Research conducted by Voluntary Service Overseas (VSO) and the Institute for Development Studies (IDS) concludes that ‘human-capital’ is a central ingredient to determining whether development interventions are effective and sustainable. A panel of development experts and volunteers meeting in Brussels on 2 December will dissect this concept and ask how people-centred approaches can be better integrated in the future vision of development.
“It is clear to me that people around the world want greater influence on the decisions that affect their lives. The poorest countries and communities don’t want to be told what is best for them. They want to be active partners in their own development. Building up this so-called ‘human capital’ is about enabling people and their communities to do just that by bringing people together to work in ways that strengthen their ability to improve the quality of their own lives. ” said Jim Emerson, CEO of VSO.
The panel comprises Jim Emerson, VSO Chief Executive, Patta Scott-Villiers, Research Fellow at IDS, Pauline Kibe, an international volunteer from Kenya who worked with a local HIV/AIDS-focused partner organisation in Malawi, a representative of the European Institutions (tbc) and Marilou Celles Pantaleon, president of the Philippines Public Sector Teachers Organization (TOPPS )/ Education International. The moderator is Shirin Wheeler, former BBC news journalist and member of the European Commission Spokesperson Service.
The discussion will be followed by a photo exhibition showcasing the inspiring work of EU Aid volunteers in India and the Philippines, by celebrated photographer Peter Caton.
This debate coincides with a week of global activities marking International Volunteers Day. VSO is calling on people the world over to #StepForward in whatever way they can to help end poverty and inequality.
Step Forward for International Volunteer day, December 5th 2014
VSO is celebrating the national, international, youth and professional volunteers who are ordinary people doing extraordinary things. VSO is and inviting people everywhere to engage in events and on social media, to take their own step forward as volunteers or supporters in 2015. Click here.
About the IDS/VSO research: Valuing Volunteering Series
Valuing Volunteering is a global action research project conducted by VSO and the Institute of Development Studies into how, where and when does volunteering affect poverty? It is one of the most substantial pieces of action research to have ever been undertaken, collectively spanning an eight year period across four countries, and is one of the most in depth studies into volunteering for development to date. Click here.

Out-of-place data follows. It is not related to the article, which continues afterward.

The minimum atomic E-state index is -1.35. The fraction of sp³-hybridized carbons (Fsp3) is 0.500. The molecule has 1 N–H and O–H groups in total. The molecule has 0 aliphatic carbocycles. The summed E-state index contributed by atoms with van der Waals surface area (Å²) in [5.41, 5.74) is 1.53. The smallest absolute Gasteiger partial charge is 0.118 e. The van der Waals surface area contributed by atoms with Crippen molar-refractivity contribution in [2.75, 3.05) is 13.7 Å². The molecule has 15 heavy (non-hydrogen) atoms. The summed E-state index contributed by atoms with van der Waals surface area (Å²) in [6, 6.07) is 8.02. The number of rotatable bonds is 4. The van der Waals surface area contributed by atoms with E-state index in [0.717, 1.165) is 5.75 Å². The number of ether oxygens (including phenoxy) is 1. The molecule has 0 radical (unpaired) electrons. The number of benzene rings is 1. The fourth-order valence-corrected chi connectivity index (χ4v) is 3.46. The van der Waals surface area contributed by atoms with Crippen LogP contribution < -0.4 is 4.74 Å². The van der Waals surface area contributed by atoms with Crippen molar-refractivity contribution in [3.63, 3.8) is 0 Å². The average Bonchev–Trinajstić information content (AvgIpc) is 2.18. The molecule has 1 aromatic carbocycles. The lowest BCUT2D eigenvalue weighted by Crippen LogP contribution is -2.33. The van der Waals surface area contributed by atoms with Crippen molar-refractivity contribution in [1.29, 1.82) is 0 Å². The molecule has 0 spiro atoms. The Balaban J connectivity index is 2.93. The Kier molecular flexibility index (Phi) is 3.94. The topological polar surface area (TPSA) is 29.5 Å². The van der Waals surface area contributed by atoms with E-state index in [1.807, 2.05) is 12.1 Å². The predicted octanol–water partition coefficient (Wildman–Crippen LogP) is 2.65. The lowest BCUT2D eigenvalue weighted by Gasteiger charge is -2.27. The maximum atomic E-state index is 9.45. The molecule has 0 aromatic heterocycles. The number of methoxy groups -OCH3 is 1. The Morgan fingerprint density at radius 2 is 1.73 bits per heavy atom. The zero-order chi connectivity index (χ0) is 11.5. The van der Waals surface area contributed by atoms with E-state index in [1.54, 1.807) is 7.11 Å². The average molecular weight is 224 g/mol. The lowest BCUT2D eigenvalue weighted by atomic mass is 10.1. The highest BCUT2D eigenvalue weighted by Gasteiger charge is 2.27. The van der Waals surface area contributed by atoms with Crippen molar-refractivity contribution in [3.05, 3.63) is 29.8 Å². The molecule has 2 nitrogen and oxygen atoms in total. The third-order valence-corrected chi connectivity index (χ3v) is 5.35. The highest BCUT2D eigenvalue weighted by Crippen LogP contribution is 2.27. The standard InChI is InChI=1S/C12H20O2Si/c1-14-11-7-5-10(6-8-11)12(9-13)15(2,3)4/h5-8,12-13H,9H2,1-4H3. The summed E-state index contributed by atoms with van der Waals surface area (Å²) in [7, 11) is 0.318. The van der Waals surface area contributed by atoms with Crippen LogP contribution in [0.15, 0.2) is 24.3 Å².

VSO is the world’s leading independent international development organisation that works through volunteers to fight poverty in developing countries. VSO's high-impact approach involves bringing people together to share skills, build capabilities, promote international understanding and action, and change lives to make the world a fairer place for all. Click here.
Tuesday December 2014
Residence Palace – Polak Room, 155, Rue de la Loi - 1040 Brussels
Kazakh president sets out five priorities for #Kazakhstan’s 'Third Stage of Modernization'
In his annual address to the nation, Nursultan Nazarbayev, the president of Kazakhstan, announced five main priorities as part of what he described as “Kazakhstan’s third stage of modernization”. The priorities are aimed at ensuring economic growth and supporting the country to become one of the top 30 most developed countries in the world by 2050.
The five priorities are: Acceleration of technological modernization of the economy, improved business environment, macroeconomic stability, improved quality of human capital and institutional reforms, including improved security and more action to tackle corruption.
President Nazarbayev said in his annual address: “I am setting the task of ensuring the implementation of the Third Modernisation of Kazakhstan. It is necessary to create a new model of economic growth that will ensure the country's global competitiveness.”
He added: “This modernization is not a plan to combat current global challenges, but a reliable bridge to the future, to meet the objectives of Kazakhstan 2050 Strategy. It will be carried out on the basis of the 100 Concrete Steps Plan of the Nation.”
The Head of State also instructed the Government to developa package of measures for the technological re-equipment of basic industries by 2025.
The annual address followed a special announcement given by the President last week, in which he set out bold plansto increase the powers of parliament. President Nazarbayev stated that these constitutional reforms are aimed at furthering the democratic development of Kazakhstan, as the Government will be accountable to parliament.
President Nursultan Nazarbayev has proposed a constitutional reform aimed at furthering the democratic development of Kazakhstan. During a special televised address to the nation on 25 January, the President announced a number of functions that would be transferred either to the Government or Parliament. Public discussions on the proposed constitutional reforms will take place for the next month, concluding on 26 February. After this, the reforms will be presented to Parliament.